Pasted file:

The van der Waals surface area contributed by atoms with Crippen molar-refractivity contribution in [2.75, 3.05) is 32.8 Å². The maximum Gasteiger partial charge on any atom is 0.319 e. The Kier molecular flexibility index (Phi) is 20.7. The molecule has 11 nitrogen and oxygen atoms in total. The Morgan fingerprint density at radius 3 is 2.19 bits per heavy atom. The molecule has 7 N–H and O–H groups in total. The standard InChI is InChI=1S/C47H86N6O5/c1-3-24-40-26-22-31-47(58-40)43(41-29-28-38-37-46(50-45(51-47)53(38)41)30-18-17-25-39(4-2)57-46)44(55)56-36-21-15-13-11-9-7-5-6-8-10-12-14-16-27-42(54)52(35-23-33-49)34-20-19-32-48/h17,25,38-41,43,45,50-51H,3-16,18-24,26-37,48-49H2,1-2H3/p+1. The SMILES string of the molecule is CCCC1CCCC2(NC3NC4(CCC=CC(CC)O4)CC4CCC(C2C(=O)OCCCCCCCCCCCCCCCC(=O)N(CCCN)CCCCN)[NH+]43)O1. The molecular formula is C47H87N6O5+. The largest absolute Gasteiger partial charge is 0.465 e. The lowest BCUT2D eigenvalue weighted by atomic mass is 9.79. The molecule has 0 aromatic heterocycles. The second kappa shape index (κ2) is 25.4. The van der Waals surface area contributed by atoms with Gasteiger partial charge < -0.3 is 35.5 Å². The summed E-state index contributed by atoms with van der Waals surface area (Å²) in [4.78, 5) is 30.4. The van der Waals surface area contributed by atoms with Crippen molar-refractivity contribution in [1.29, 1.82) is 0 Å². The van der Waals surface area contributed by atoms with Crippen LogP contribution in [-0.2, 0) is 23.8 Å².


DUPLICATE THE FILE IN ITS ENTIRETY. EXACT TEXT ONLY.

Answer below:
The van der Waals surface area contributed by atoms with Crippen molar-refractivity contribution in [2.75, 3.05) is 32.8 Å². The maximum Gasteiger partial charge on any atom is 0.319 e. The Kier molecular flexibility index (Phi) is 20.7. The molecule has 11 nitrogen and oxygen atoms in total. The Morgan fingerprint density at radius 3 is 2.19 bits per heavy atom. The molecule has 7 N–H and O–H groups in total. The standard InChI is InChI=1S/C47H86N6O5/c1-3-24-40-26-22-31-47(58-40)43(41-29-28-38-37-46(50-45(51-47)53(38)41)30-18-17-25-39(4-2)57-46)44(55)56-36-21-15-13-11-9-7-5-6-8-10-12-14-16-27-42(54)52(35-23-33-49)34-20-19-32-48/h17,25,38-41,43,45,50-51H,3-16,18-24,26-37,48-49H2,1-2H3/p+1. The SMILES string of the molecule is CCCC1CCCC2(NC3NC4(CCC=CC(CC)O4)CC4CCC(C2C(=O)OCCCCCCCCCCCCCCCC(=O)N(CCCN)CCCCN)[NH+]43)O1. The molecular formula is C47H87N6O5+. The largest absolute Gasteiger partial charge is 0.465 e. The lowest BCUT2D eigenvalue weighted by atomic mass is 9.79. The molecule has 0 aromatic heterocycles. The second kappa shape index (κ2) is 25.4. The van der Waals surface area contributed by atoms with Gasteiger partial charge < -0.3 is 35.5 Å². The summed E-state index contributed by atoms with van der Waals surface area (Å²) in [4.78, 5) is 30.4. The van der Waals surface area contributed by atoms with Crippen molar-refractivity contribution in [1.29, 1.82) is 0 Å². The van der Waals surface area contributed by atoms with Crippen LogP contribution in [-0.2, 0) is 23.8 Å².